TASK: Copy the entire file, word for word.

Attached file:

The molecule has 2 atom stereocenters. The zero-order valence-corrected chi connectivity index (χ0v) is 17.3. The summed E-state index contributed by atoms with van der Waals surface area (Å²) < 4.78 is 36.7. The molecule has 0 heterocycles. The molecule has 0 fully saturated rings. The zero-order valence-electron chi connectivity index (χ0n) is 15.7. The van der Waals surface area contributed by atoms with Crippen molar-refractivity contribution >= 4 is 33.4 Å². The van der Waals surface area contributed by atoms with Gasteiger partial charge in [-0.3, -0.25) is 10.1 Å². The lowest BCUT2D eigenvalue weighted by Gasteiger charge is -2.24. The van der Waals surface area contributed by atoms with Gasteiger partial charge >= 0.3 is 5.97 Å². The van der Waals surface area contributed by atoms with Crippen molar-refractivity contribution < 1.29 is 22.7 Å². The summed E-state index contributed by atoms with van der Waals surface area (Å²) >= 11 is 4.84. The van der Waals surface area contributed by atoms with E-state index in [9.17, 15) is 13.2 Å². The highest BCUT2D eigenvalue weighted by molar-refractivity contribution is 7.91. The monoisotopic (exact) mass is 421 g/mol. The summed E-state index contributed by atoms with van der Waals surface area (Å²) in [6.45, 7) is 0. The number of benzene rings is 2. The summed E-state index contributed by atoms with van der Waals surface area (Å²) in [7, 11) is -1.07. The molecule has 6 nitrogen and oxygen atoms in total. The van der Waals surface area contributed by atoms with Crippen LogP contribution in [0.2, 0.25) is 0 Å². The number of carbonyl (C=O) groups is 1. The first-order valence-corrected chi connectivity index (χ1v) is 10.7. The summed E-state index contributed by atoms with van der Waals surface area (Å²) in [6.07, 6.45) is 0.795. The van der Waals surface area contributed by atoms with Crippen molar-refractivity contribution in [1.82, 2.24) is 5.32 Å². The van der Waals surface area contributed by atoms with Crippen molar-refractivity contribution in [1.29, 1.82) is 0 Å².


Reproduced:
The molecule has 2 atom stereocenters. The zero-order valence-corrected chi connectivity index (χ0v) is 17.3. The summed E-state index contributed by atoms with van der Waals surface area (Å²) < 4.78 is 36.7. The molecule has 0 heterocycles. The molecule has 0 fully saturated rings. The zero-order valence-electron chi connectivity index (χ0n) is 15.7. The van der Waals surface area contributed by atoms with Crippen molar-refractivity contribution >= 4 is 33.4 Å². The van der Waals surface area contributed by atoms with Gasteiger partial charge in [-0.3, -0.25) is 10.1 Å². The lowest BCUT2D eigenvalue weighted by Gasteiger charge is -2.24. The van der Waals surface area contributed by atoms with Gasteiger partial charge >= 0.3 is 5.97 Å². The van der Waals surface area contributed by atoms with Crippen molar-refractivity contribution < 1.29 is 22.7 Å². The summed E-state index contributed by atoms with van der Waals surface area (Å²) >= 11 is 4.84. The van der Waals surface area contributed by atoms with E-state index in [9.17, 15) is 13.2 Å². The highest BCUT2D eigenvalue weighted by molar-refractivity contribution is 7.91. The monoisotopic (exact) mass is 421 g/mol. The summed E-state index contributed by atoms with van der Waals surface area (Å²) in [6.45, 7) is 0. The number of benzene rings is 2. The summed E-state index contributed by atoms with van der Waals surface area (Å²) in [7, 11) is -1.07. The molecule has 6 nitrogen and oxygen atoms in total. The van der Waals surface area contributed by atoms with Crippen LogP contribution in [0.2, 0.25) is 0 Å². The number of carbonyl (C=O) groups is 1. The first-order valence-corrected chi connectivity index (χ1v) is 10.7. The summed E-state index contributed by atoms with van der Waals surface area (Å²) in [6.07, 6.45) is 0.795. The van der Waals surface area contributed by atoms with Crippen molar-refractivity contribution in [1.82, 2.24) is 5.32 Å². The van der Waals surface area contributed by atoms with Crippen molar-refractivity contribution in [1.29, 1.82) is 0 Å².